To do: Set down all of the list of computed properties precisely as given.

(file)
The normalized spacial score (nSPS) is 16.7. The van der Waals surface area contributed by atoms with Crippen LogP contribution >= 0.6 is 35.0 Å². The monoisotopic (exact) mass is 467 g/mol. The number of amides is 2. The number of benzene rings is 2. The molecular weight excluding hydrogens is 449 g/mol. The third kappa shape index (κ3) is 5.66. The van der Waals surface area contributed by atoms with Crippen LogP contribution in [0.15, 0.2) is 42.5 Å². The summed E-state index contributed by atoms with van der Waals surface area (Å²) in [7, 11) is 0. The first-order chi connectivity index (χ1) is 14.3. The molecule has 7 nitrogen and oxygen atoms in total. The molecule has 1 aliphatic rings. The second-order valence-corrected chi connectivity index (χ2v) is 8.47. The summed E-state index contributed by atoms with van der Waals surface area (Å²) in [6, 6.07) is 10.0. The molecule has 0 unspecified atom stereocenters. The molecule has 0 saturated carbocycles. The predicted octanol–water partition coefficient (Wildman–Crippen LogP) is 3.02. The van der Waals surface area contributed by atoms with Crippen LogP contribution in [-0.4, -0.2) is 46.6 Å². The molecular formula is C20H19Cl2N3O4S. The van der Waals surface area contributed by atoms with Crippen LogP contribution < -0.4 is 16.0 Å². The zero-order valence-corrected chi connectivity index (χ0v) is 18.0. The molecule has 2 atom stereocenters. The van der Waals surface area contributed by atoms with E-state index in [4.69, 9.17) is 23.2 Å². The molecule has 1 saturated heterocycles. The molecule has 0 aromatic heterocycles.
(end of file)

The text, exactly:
The normalized spacial score (nSPS) is 16.7. The van der Waals surface area contributed by atoms with Crippen LogP contribution >= 0.6 is 35.0 Å². The monoisotopic (exact) mass is 467 g/mol. The number of amides is 2. The number of benzene rings is 2. The molecular weight excluding hydrogens is 449 g/mol. The third kappa shape index (κ3) is 5.66. The van der Waals surface area contributed by atoms with Crippen LogP contribution in [0.15, 0.2) is 42.5 Å². The summed E-state index contributed by atoms with van der Waals surface area (Å²) in [7, 11) is 0. The first-order chi connectivity index (χ1) is 14.3. The molecule has 7 nitrogen and oxygen atoms in total. The molecule has 1 aliphatic rings. The second-order valence-corrected chi connectivity index (χ2v) is 8.47. The summed E-state index contributed by atoms with van der Waals surface area (Å²) in [6, 6.07) is 10.0. The molecule has 0 unspecified atom stereocenters. The molecule has 0 saturated carbocycles. The predicted octanol–water partition coefficient (Wildman–Crippen LogP) is 3.02. The van der Waals surface area contributed by atoms with Crippen LogP contribution in [-0.4, -0.2) is 46.6 Å². The molecular formula is C20H19Cl2N3O4S. The van der Waals surface area contributed by atoms with Crippen LogP contribution < -0.4 is 16.0 Å². The zero-order valence-corrected chi connectivity index (χ0v) is 18.0. The molecule has 2 atom stereocenters. The van der Waals surface area contributed by atoms with E-state index in [4.69, 9.17) is 23.2 Å². The molecule has 1 saturated heterocycles. The molecule has 0 aromatic heterocycles.